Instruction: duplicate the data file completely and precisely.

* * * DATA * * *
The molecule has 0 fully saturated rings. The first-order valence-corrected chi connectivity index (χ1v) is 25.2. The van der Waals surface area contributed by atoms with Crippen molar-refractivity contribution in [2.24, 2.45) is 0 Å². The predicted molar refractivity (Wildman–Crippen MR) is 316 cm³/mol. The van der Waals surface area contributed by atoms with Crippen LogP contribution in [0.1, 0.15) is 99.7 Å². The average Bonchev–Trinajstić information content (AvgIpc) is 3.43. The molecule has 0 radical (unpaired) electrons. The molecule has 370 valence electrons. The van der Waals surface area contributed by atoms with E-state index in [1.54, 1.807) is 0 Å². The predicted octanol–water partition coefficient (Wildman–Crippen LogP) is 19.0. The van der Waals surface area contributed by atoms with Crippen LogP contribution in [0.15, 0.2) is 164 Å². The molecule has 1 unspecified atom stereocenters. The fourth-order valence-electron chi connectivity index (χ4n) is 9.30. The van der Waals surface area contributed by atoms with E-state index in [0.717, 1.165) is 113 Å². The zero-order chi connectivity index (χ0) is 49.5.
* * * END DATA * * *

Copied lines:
The molecule has 0 fully saturated rings. The first-order valence-corrected chi connectivity index (χ1v) is 25.2. The van der Waals surface area contributed by atoms with Crippen molar-refractivity contribution in [2.24, 2.45) is 0 Å². The predicted molar refractivity (Wildman–Crippen MR) is 316 cm³/mol. The van der Waals surface area contributed by atoms with Crippen LogP contribution in [0.1, 0.15) is 99.7 Å². The average Bonchev–Trinajstić information content (AvgIpc) is 3.43. The molecule has 0 radical (unpaired) electrons. The molecule has 370 valence electrons. The van der Waals surface area contributed by atoms with E-state index in [1.54, 1.807) is 0 Å². The predicted octanol–water partition coefficient (Wildman–Crippen LogP) is 19.0. The van der Waals surface area contributed by atoms with Crippen LogP contribution in [0.15, 0.2) is 164 Å². The molecule has 1 unspecified atom stereocenters. The fourth-order valence-electron chi connectivity index (χ4n) is 9.30. The van der Waals surface area contributed by atoms with E-state index in [0.717, 1.165) is 113 Å². The zero-order chi connectivity index (χ0) is 49.5.